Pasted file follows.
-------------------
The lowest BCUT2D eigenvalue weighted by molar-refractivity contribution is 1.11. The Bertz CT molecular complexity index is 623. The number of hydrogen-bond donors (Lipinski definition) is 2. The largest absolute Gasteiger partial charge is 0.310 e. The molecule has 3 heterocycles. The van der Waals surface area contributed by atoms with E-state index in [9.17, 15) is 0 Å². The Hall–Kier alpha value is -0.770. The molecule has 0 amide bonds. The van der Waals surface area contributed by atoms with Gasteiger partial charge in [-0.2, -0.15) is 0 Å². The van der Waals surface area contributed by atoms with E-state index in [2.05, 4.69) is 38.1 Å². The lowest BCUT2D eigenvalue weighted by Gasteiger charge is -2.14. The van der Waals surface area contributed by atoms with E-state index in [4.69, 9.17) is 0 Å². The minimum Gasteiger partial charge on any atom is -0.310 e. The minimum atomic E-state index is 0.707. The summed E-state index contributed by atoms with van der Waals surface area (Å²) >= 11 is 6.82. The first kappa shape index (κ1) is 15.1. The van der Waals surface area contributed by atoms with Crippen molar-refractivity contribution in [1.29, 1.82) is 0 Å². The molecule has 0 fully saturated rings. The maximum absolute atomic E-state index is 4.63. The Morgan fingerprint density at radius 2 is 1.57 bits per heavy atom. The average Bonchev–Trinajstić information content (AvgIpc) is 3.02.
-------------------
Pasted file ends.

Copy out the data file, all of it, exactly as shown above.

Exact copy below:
The lowest BCUT2D eigenvalue weighted by molar-refractivity contribution is 1.11. The Bertz CT molecular complexity index is 623. The number of hydrogen-bond donors (Lipinski definition) is 2. The largest absolute Gasteiger partial charge is 0.310 e. The molecule has 3 heterocycles. The van der Waals surface area contributed by atoms with E-state index in [9.17, 15) is 0 Å². The Hall–Kier alpha value is -0.770. The molecule has 0 amide bonds. The van der Waals surface area contributed by atoms with Gasteiger partial charge in [-0.2, -0.15) is 0 Å². The van der Waals surface area contributed by atoms with E-state index in [2.05, 4.69) is 38.1 Å². The lowest BCUT2D eigenvalue weighted by Gasteiger charge is -2.14. The van der Waals surface area contributed by atoms with E-state index in [4.69, 9.17) is 0 Å². The minimum Gasteiger partial charge on any atom is -0.310 e. The minimum atomic E-state index is 0.707. The summed E-state index contributed by atoms with van der Waals surface area (Å²) >= 11 is 6.82. The first kappa shape index (κ1) is 15.1. The van der Waals surface area contributed by atoms with Crippen molar-refractivity contribution in [1.29, 1.82) is 0 Å². The molecule has 0 fully saturated rings. The maximum absolute atomic E-state index is 4.63. The Morgan fingerprint density at radius 2 is 1.57 bits per heavy atom. The average Bonchev–Trinajstić information content (AvgIpc) is 3.02.